Fresh takes on the fast-casual theme seem to emerge almost daily, with new players, new concepts and new pressures on operators within the segment to keep raising the bar on innovation. Almost paradoxically, as customer demands for convenience increase and off-premise sales grow, the on-premise experience has become even more important.

The exterior of effervescence in New Orleans

In this Q&A, Crystal Hinds, owner and operator of effervescence in New Orleans, talks about the design and development of her restaurant, which opened in March 2017 in the Big Easy’s French Quarter. Hinds partnered with Designer Kelly Sutton and Architect Corbett Scott for the space. The chef-driven champagne bar offers a selection of more than 210 bottles, 32 by-the-glass options, flights and a variety of small plates meant for sharing and socializing. And the team behind the design turned the idea of champagne bubbles into a fun, sophisticated restaurant space.

Tradd’s in Charleston, S.C.

Careful advance work kept the renovation of a 200-year-old building on track for opening.

Pizzeria da Michele Los Angeles

Over the past few years, Francesco Zimone noticed a trend in Los Angeles dining. The restaurant scene, he says, had gotten overpriced and unsatisfying. After valet parking, drinks and food, it was easy to drop $200 in a night, but still feel rushed and, frankly, hungry. On the other hand, parties at friends’ houses were the best times he’d been having, with plenty of space and time to relax and mingle.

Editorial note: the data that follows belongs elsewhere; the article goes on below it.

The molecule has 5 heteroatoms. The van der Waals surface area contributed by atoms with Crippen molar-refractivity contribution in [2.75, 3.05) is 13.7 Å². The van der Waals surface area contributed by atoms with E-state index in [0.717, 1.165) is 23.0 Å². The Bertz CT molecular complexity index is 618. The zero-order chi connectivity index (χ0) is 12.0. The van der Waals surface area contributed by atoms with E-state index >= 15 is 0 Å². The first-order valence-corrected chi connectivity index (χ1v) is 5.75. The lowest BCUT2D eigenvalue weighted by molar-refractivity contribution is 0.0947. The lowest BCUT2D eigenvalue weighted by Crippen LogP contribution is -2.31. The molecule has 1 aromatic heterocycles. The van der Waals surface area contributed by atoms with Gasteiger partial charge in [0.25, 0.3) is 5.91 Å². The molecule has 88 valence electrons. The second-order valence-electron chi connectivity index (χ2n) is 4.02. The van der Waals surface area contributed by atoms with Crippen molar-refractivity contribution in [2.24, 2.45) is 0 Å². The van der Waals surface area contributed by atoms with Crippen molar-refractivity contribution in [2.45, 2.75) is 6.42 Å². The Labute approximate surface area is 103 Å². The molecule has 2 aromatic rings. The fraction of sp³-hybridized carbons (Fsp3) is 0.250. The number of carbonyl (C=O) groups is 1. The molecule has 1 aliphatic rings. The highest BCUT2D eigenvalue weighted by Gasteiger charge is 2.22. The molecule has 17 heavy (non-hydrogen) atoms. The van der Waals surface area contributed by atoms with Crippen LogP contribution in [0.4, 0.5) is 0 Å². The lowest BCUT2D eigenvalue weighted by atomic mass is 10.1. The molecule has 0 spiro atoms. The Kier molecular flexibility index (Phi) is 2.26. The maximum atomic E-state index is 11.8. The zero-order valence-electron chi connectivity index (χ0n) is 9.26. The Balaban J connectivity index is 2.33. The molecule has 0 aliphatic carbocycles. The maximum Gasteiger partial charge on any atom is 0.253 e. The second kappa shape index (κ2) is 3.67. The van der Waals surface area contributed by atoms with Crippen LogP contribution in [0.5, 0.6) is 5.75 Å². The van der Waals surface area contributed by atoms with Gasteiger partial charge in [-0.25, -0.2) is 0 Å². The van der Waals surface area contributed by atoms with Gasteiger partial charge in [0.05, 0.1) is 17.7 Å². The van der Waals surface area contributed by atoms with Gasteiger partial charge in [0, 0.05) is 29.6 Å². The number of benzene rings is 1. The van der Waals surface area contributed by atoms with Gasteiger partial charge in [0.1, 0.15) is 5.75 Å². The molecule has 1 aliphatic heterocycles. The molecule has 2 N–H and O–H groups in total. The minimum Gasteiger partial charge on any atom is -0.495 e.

Despite a slight slowdown the past couple of years and some weeding out of concepts that missed the mark or overreached, the grass on the fast-casual side of the industry is still green. In fact, against the backdrop of a stubbornly stagnant industry overall, the segment is still a bright spot, continuing to outperform others in measures both quantitative and qualitative.

Serving classic Cantonese dishes and seasonal specialties, Moon Lok Chinese restaurant in Hong Kong is located inside Xiqu Centre, an 8-story performing arts center in the emerging West Kowloon Culture District.

America’s malls are struggling, with vacancy rates climbing to 9 percent in the third quarter of 2018. But it’s not all bad news: Luxury malls are doing better — so well, in fact, that in March, a brand-new upscale mall opened in New York City. It’s a 7-story, 720,000-square-foot shopping mall on the far west side of Manhattan — an ambitious project for a city that isn’t known for mall shopping.

This 48-year-old sandwich chain has introduced a new prototype inspired by the city that gave it its start.